I hope you have enjoyed seeing the painting and my butterfly pictures and will return often!

Thanks - Ralph

Tuesday, August 16, 2011

From Silver Lake

From Silver Lake, 24" x 36", oil on linen

There are few places I love better than coastal areas and indeed many of my paintings depict those areas. Most of my coastal wildlife, landscape, and seascape reference comes from a small island off the North Carolina coast called Ocracoke Island. The name derives from the Woccon tribe of Native Americans who lived in the mainland tidewater and came to the island for seafood feasts in fair weather.

Ocracoke Island, established as a port in 1790, has a rich history. Sir Walter Raleigh landed on the island in the late 1580's and Edward Teach (Blackbeard) was captured and subsequently beheaded  in 1718  as he and his ship hid in waters behind the island. The only access is by ferry and the island community is still small, charming, and life is leisurely. There is not a great deal of the resort type construction you see in other coastal towns and the National Park Service has preserved over 5,000 acres on the island, including 16 or so miles of beach. So there is a great deal of natural beach and marsh area on the island. In fact, I would say most of the island is undeveloped.

The painting above is looking across Silver Lake towards the Ocracoke lighthouse. Silver lake is a beautiful small harbor which is surrounded by the town of Ocracoke. I was intrigued by the rustic old waterfront building and dock which rests below the view of the lighthouse. I wonder how long the old building will be there. Even though many of the old structures still remain, I am sure that money and shiny new buildings will win the battle in the end. It seems to  most always end up that way. But for now Ocracoke is still a small piece of paradise to me, a breathing space in a insanely busy world. I hope it stays that way for my grandchildren to see.

Thanks for you visit - I do so appreciate it!

Saturday, August 13, 2011

Green Glass and Rose

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Today I painted another small still life study. The green vase is from my wife's grandmother and the rose is from a bush that grows outside my studio door. I was reflecting on how my paintings tend to feature "treasured" objects. Objects that my wife and I will one day pass on to our children or others we love. I wonder if these items will bring fond memories to them also. Hopefully of a house filled with love and fun in the short time spent here.

Thank you so much for visiting!

Friday, August 12, 2011

Hydrangea and Peach

When we think about seasons of the year, certain images comes to mind. Those images are part of the reason we anticipate (or sometimes dread) a certain seasons. Think about it; fall and apples, winter and snow, spring and daffodils, summer and the beach. What do you reminisce about?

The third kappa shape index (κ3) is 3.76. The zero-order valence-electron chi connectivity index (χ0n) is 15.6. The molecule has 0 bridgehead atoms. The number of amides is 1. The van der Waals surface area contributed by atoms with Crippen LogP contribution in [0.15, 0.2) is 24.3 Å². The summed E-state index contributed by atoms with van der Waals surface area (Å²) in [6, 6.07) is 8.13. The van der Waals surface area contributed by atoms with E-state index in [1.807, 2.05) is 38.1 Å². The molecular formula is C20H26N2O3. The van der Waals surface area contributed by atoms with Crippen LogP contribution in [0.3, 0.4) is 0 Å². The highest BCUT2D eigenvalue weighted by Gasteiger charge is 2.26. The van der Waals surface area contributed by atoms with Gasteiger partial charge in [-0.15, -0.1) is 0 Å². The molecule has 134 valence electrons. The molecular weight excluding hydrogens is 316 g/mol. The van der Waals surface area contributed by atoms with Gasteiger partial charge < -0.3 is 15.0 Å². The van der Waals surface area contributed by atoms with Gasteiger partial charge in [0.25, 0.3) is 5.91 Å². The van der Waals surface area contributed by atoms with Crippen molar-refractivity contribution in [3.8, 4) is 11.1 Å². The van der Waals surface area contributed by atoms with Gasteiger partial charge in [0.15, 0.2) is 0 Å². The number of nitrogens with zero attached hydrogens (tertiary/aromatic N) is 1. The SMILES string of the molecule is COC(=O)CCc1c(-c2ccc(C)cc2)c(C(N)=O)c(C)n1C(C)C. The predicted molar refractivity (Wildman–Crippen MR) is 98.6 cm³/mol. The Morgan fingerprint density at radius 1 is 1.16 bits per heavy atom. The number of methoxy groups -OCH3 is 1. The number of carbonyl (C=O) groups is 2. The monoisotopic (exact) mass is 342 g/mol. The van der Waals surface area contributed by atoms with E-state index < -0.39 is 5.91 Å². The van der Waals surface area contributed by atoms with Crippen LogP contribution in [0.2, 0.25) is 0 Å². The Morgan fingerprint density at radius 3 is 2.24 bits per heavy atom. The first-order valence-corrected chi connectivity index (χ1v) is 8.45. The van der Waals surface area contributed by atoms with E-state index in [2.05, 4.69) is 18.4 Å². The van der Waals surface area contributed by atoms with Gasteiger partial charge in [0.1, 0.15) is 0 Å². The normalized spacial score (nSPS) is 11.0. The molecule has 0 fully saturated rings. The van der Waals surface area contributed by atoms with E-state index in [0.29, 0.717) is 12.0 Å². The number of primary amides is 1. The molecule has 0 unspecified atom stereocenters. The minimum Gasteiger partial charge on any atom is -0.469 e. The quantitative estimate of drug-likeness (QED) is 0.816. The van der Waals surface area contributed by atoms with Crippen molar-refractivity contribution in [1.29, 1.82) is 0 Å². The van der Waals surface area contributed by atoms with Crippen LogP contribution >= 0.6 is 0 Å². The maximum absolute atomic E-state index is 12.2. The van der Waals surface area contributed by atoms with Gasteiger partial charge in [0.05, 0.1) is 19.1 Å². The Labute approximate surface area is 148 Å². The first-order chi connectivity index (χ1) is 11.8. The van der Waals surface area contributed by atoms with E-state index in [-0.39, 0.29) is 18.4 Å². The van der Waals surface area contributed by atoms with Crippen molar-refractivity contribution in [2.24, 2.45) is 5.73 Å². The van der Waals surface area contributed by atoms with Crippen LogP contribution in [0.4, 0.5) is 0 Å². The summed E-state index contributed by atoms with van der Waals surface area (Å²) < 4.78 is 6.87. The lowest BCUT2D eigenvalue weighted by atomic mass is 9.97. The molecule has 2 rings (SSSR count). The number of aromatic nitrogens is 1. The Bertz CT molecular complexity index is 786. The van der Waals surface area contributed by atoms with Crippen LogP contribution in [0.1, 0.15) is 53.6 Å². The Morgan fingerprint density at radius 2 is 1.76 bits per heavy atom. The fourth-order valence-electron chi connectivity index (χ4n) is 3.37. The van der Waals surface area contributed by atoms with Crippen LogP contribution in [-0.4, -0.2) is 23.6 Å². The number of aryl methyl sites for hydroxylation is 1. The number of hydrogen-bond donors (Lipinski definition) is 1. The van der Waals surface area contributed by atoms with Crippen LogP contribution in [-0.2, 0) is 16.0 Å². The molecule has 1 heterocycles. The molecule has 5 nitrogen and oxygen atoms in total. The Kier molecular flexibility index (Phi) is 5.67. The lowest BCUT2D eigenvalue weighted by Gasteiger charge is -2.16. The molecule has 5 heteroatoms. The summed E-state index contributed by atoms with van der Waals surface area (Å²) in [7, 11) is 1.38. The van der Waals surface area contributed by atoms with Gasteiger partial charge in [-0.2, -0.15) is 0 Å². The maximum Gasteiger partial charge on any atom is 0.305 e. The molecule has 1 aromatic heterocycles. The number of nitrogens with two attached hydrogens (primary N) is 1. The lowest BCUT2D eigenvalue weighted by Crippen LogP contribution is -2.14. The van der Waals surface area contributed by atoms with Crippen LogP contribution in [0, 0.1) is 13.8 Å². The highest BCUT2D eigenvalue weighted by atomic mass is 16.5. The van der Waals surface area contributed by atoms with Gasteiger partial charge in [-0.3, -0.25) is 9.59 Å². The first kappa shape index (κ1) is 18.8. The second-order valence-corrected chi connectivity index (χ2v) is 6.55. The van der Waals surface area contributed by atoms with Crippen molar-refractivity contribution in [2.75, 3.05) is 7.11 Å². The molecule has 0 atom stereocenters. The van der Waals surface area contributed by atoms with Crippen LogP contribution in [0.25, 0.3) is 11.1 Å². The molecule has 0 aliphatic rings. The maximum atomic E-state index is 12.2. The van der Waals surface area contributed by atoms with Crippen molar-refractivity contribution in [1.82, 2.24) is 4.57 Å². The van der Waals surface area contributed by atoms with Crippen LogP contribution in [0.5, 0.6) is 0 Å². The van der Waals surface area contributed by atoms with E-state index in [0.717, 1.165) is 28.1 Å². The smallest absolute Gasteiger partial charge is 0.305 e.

Another set of summer images that play in my mind are depicted in the painting above. The hydrangea bushes in my yard in all their glory and peaches from the local orchards. Both have significance to me beyond their beauty as mere objects. Memories from my life are triggered by simple objects such as these. Possibly I reminisce too much, but my recollections are always with me. They give my life a richness that is both pleasurable and painful. It is one of the main reasons I paint - I want to share what is important to me. Even if it is just hydrangeas and peaches.

Thanks so much for visiting.

Tuesday, August 2, 2011

“Making Change” Waterfront Park Pier, Charleston, SC

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What is it about a street vendor that draws our attention? Somehow they seem to wake up a sleepy place or calm down a busy one. How can they possibly do both? With their offerings and many times colorful wares, they draw both young and old. Either way, artists have always felt compelled to paint them as they interact with their buying public.

I met this vendor at Charleston’s Waterfront Park Pier when she needed help raising her umbrella (she was not tall enough). After helping her, my daughter and I took some photographs of her as we watched her greet and serve her customers. The small oil study I have painted above will eventually be a larger painting.

Waterfront Park Pier is a great place to paint or get images to paint. People are about like the vendor I mentioned above, or others sitting on benches, resting with their loved ones, or reading newspapers. There will often be folks fishing off the end of the pier. You also have the chance of photographing a passing sailboat and of course the water and marsh areas present many other opportunities. As an artist, I am always looking for places and scenes like this. For me, it is the rare place that has so many artistic possibilities like this pier has. I always find myself drawn to Charleston – and this place is one of the reasons why.